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  1. #1

    Default Does it ever get easier?

    At what point does someone go from a good shooter to a great shooter?
    Or is it just a gradual slow process that you continually keep working at until you can no longer shoot anymore?
    I have good days and i have bad days, i would love to learn how to eliminate the bad. In the past year, i've made huge progress and improved in all aspects, but im at the point now, where i expect to hit what im aiming at at all yardages....when i dont, it bothers me. alot. What am i doing wrong? what seperates me or you from the consistency of a pro?

  2. #2
    Guest Gator eye's Avatar
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    I feel once you get to a certain level it becomes more a mind game than a learned skill.

    I ve shot my share of 450's on the practise range by myself with the radio playing and nothing on my mind but shooting the next arrow. Now, put me on the line with other people and a little pressure and I turn into a 446 to 448 shooter. The only difference is pressure.

    Spend some time on U tube watching archery TV. Once the pro's step to the line it looks like icewater running through there veins. The crowd disapears and they are fixed on the target.

    I believe that is the key between a good shooter and a great shot.

  3. #3

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    I heard Lanny Bassham is good to listen to, i bought his winning with the mind.
    Alot of peoples theories on pros is that the difference between us and them is they KNOW the arrow is going to center the X, and instead we're hoping it does. Im hoping his dvds on the mental game helps.

  4. #4
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    Deliberate practice and a lot of it. Competent coaching.

    There is no "archery gene". All of the great archers have spent a lot of time practicing the little things over and over and most have gotten help from a good coach.

    One study, not related to archery, estimated that it averages 10 years of deliberate practice to reach the level of "expert". And that it can only be reached with competent coaching.

  5. #5
    Senior Member Holy Smokes's Avatar
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    Quote Originally Posted by Gator eye View Post
    I feel once you get to a certain level it becomes more a mind game than a learned skill.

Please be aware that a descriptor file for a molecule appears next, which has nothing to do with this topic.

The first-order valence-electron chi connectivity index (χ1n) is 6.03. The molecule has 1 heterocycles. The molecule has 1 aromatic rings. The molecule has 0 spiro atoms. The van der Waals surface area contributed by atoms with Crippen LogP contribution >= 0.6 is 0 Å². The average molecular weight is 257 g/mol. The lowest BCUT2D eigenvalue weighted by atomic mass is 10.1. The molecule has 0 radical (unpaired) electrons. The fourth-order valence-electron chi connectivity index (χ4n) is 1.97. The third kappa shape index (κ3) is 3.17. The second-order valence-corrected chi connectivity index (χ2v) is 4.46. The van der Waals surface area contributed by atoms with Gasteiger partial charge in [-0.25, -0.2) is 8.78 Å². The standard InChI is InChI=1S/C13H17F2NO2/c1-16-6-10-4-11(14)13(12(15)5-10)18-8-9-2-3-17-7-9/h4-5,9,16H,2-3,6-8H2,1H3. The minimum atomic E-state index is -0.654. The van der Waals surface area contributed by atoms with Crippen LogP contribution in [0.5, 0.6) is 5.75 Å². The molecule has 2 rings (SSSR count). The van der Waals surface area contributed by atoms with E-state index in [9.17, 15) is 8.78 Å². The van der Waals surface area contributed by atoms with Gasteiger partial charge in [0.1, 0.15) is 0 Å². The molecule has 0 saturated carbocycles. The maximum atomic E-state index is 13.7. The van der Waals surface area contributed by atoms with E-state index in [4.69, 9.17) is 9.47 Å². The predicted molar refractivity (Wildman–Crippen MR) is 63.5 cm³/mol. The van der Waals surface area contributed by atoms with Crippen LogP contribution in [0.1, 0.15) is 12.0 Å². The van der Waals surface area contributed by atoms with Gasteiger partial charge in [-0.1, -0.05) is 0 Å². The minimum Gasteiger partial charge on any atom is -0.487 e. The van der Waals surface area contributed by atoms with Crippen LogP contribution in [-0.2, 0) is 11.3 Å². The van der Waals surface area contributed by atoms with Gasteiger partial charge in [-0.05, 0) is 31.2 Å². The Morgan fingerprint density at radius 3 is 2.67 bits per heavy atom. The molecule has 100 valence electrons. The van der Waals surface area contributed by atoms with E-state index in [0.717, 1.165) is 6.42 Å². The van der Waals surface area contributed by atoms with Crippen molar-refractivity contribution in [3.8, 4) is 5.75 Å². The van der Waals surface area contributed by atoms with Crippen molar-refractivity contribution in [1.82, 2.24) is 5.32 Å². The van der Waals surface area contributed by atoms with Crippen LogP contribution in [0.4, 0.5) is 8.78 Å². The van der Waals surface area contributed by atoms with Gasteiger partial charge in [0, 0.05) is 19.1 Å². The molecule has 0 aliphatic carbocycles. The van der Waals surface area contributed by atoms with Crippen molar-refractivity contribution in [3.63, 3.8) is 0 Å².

I ve shot my share of 450's on the practise range by myself with the radio playing and nothing on my mind but shooting the next arrow. Now, put me on the line with other people and a little pressure and I turn into a 446 to 448 shooter. The only difference is pressure.

    Spend some time on U tube watching archery TV. Once the pro's step to the line it looks like icewater running through there veins. The crowd disapears and they are fixed on the target.

    I believe that is the key between a good shooter and a great shot.
    I wonder when they will start doing drug screening to deterimine if some could be on beta blockers



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  6. #6
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    beta blockers . funny you should say that i had my best year ever shooting . was put on beta blockers two years ago . i thought i got better because of a new bow and a lot of practice .and i mean practice most people dont know the difference between practice and just shooting a bow alot .

  7. #7
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    Lol, I have been on Beta Blockers for about 6 months.
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  8. #8
    Senior Member shark3's Avatar
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    Quote Originally Posted by VNVGUNNER View Post
    Lol, I have been on Beta Blockers for about 6 months.
    Atenolol 2 years hmm so thats whats wrong with my shooting i knew there was a reason my wife keeps beating me

  9. #9

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    at 70 and after 55 years of shooting NFAA, IBO and local 3D it sure does not get easy if you strive to be in the top 5%.

    I now just want to still have good days so I shoot just about every days a few arrows.

    Now there was a time I had to have a new bow every year. While being on fixed incomes was the end of that.

    I also think that each archer goes from a physical cycle to one that the mind put you over the edge to be a top shooter.

    A old coach of archer said see the gold, in the center of the target and or see not only the gold but your arrow hitting the center of the center of the gold.

    the mind ability to focus sure make a good archer a great archer...
    Last edited by sweet old bill; 11-30-2010 at 03:25 PM. Reason: spelling

  10. #10

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    One way or another, i will get there. There are no coaches around here, just mentors more than anything, i drive about an hour once or twice a week to a shop where Ken lantz shoots, but only run into him sometimes, alot of semi pro and a few pros shoot that indoor 3-d league, i think im going to join and see how i compare. I can shoot, and i know i need the mental part of it, and fine tuning, hopefully i can find that soon. Im in no hurry to get to PRO status, and i understand it takes time, im willing to do WHATEVER it takes to become that good.

  11. #11

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    A good start would be to join a good archery club. I joined in the 70's the Cub Run archers of Manassas VA. You then get to shoot with a lot of the top guys and gals. I also would take practice as being not just shooting a lot of arrows, but working on form. I found that also shooting at a lot of 60 yards shots sure makes you shoot better when you head to the deer round.

  12. #12
    Senior Member Holy Smokes's Avatar
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    Quote Originally Posted by upnorth View Post